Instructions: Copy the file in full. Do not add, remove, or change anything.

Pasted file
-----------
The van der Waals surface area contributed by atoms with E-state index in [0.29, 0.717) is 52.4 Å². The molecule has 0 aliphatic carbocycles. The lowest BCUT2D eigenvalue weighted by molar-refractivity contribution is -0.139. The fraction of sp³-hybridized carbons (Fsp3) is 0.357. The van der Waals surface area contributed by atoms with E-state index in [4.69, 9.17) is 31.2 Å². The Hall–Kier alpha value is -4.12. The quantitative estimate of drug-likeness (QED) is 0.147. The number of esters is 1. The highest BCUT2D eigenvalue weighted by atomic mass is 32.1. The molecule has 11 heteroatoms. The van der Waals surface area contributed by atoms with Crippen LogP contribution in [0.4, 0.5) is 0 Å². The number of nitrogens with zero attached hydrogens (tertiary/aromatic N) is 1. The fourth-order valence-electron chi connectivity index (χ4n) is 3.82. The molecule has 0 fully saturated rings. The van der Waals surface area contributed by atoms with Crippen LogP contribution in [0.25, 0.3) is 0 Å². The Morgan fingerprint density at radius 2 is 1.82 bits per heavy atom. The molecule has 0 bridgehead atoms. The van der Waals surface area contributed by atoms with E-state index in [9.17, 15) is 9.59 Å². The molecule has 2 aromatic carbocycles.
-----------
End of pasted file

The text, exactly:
The van der Waals surface area contributed by atoms with E-state index in [0.29, 0.717) is 52.4 Å². The molecule has 0 aliphatic carbocycles. The lowest BCUT2D eigenvalue weighted by molar-refractivity contribution is -0.139. The fraction of sp³-hybridized carbons (Fsp3) is 0.357. The van der Waals surface area contributed by atoms with E-state index in [4.69, 9.17) is 31.2 Å². The Hall–Kier alpha value is -4.12. The quantitative estimate of drug-likeness (QED) is 0.147. The number of esters is 1. The highest BCUT2D eigenvalue weighted by atomic mass is 32.1. The molecule has 11 heteroatoms. The van der Waals surface area contributed by atoms with Crippen LogP contribution in [0.4, 0.5) is 0 Å². The number of nitrogens with zero attached hydrogens (tertiary/aromatic N) is 1. The fourth-order valence-electron chi connectivity index (χ4n) is 3.82. The molecule has 0 fully saturated rings. The van der Waals surface area contributed by atoms with Crippen LogP contribution in [0.25, 0.3) is 0 Å². The Morgan fingerprint density at radius 2 is 1.82 bits per heavy atom. The molecule has 0 bridgehead atoms. The van der Waals surface area contributed by atoms with E-state index in [9.17, 15) is 9.59 Å². The molecule has 2 aromatic carbocycles.